the subscription economy. We consider there to be four of these Primary Forces, namely
demographics, globalization, innovation and resource scarcity.
Zuora, November 2018
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Subscription Economy : The Future of Consumption
In the case of the usage of subscriptions, we identify three secular growth drivers that
underpin its growth horizon. We start with shifting consumer preferences that are derived
from demographic changes. Consumers want to be able to consume anything at any time,
have access to the latest content without asking themselves whether it would be more
sensible to purchase that product or service. This phenomenon also captures the idea that
consumers don’t buy things for the rest of their lives anymore, preferring instead to return
old products in exchange for more recent versions. Subscription-based services facilitate
consumption but also offer affordable access to previously inaccessible products because of
large upfront prices.
Consumers also now realize that many business models that are supposed to be free, actually
rely on data and the monetization of private data through targeted advertising. Increasing
privacy concerns are leading consumers towards other sorts of services. Many consumers for
example prefer to spend $5 a month to read high quality content in The Economist rather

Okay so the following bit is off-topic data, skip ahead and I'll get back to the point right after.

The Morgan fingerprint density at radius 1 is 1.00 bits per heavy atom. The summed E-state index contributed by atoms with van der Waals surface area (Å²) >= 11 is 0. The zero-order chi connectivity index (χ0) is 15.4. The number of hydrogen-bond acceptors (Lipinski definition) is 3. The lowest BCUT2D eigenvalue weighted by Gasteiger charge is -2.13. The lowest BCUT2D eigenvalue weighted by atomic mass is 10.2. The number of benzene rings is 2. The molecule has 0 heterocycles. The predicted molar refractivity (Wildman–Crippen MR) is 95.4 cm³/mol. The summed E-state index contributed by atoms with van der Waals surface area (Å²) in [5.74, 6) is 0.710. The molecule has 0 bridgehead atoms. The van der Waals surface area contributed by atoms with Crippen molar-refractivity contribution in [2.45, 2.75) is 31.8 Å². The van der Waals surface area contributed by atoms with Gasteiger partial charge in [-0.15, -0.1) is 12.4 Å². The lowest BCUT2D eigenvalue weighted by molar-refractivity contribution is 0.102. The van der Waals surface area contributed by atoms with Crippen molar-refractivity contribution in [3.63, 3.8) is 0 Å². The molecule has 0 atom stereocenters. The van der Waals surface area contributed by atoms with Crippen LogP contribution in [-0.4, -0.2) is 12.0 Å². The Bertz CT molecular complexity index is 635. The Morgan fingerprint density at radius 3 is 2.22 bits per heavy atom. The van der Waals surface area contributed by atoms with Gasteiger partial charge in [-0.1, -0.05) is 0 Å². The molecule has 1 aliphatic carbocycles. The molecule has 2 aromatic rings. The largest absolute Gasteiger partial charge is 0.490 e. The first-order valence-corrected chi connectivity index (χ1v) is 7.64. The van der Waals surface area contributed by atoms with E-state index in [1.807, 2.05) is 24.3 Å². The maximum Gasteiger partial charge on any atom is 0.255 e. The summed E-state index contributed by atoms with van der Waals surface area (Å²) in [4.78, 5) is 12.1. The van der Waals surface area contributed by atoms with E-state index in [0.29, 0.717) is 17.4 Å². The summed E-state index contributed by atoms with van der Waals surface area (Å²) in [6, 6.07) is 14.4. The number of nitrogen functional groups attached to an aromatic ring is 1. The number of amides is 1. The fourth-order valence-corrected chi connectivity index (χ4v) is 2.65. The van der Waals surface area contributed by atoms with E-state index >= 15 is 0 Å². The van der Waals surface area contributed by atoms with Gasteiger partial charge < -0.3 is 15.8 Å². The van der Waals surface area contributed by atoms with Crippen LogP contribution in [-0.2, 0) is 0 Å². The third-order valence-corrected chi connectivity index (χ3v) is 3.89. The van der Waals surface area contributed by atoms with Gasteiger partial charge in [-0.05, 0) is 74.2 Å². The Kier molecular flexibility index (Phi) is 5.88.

than general content on a media website that interrupts the experience with sometimes
excessive ‘pop-up’ advertising. The increased usage of ‘ad blockers’ is a testament to this
Corporates also have an increased preference for different business models, especially those
where costs are predictable and can be paid with a regular or predictable frequency. This is
exactly what subscriptions provide, allowing more costs to be recognized as operating
expenses (‘Opex’) rather than capital expenses (‘Capex’), and facilitating often improved
cashflow characteristics.
Innovation, of course, is a big driver of growth for the subscription economy. Implementation
of such services has been facilitated by digitalization. If a consumer goes to a company
website, signs up for a service, enters their personal and credit card details, they are a de